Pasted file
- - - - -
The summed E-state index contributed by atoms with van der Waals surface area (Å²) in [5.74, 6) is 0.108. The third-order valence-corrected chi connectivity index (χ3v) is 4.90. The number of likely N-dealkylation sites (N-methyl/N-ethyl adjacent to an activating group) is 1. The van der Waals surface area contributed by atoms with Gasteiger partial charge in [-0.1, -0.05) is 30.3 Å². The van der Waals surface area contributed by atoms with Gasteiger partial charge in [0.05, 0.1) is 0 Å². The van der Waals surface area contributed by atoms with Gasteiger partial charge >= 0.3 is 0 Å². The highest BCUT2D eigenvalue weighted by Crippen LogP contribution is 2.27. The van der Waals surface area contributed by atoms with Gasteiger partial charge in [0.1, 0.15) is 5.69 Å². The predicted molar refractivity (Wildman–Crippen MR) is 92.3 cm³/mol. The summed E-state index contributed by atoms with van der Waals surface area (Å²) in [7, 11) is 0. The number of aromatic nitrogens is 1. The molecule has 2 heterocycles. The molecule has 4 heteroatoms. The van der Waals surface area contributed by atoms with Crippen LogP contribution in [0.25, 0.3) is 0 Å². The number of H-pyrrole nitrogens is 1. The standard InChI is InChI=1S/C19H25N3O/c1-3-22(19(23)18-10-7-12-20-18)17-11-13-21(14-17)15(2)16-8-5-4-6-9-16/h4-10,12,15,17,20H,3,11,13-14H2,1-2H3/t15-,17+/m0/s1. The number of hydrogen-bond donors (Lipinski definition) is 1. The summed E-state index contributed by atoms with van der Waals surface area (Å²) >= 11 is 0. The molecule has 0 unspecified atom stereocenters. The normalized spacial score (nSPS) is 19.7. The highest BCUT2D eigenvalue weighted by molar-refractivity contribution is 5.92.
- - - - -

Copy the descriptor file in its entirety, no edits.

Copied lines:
The summed E-state index contributed by atoms with van der Waals surface area (Å²) in [5.74, 6) is 0.108. The third-order valence-corrected chi connectivity index (χ3v) is 4.90. The number of likely N-dealkylation sites (N-methyl/N-ethyl adjacent to an activating group) is 1. The van der Waals surface area contributed by atoms with Gasteiger partial charge in [-0.1, -0.05) is 30.3 Å². The van der Waals surface area contributed by atoms with Gasteiger partial charge in [0.05, 0.1) is 0 Å². The van der Waals surface area contributed by atoms with Gasteiger partial charge >= 0.3 is 0 Å². The highest BCUT2D eigenvalue weighted by Crippen LogP contribution is 2.27. The van der Waals surface area contributed by atoms with Gasteiger partial charge in [0.1, 0.15) is 5.69 Å². The predicted molar refractivity (Wildman–Crippen MR) is 92.3 cm³/mol. The summed E-state index contributed by atoms with van der Waals surface area (Å²) in [7, 11) is 0. The number of aromatic nitrogens is 1. The molecule has 2 heterocycles. The molecule has 4 heteroatoms. The van der Waals surface area contributed by atoms with Crippen LogP contribution in [0.25, 0.3) is 0 Å². The number of H-pyrrole nitrogens is 1. The standard InChI is InChI=1S/C19H25N3O/c1-3-22(19(23)18-10-7-12-20-18)17-11-13-21(14-17)15(2)16-8-5-4-6-9-16/h4-10,12,15,17,20H,3,11,13-14H2,1-2H3/t15-,17+/m0/s1. The number of hydrogen-bond donors (Lipinski definition) is 1. The summed E-state index contributed by atoms with van der Waals surface area (Å²) >= 11 is 0. The molecule has 0 unspecified atom stereocenters. The normalized spacial score (nSPS) is 19.7. The highest BCUT2D eigenvalue weighted by molar-refractivity contribution is 5.92.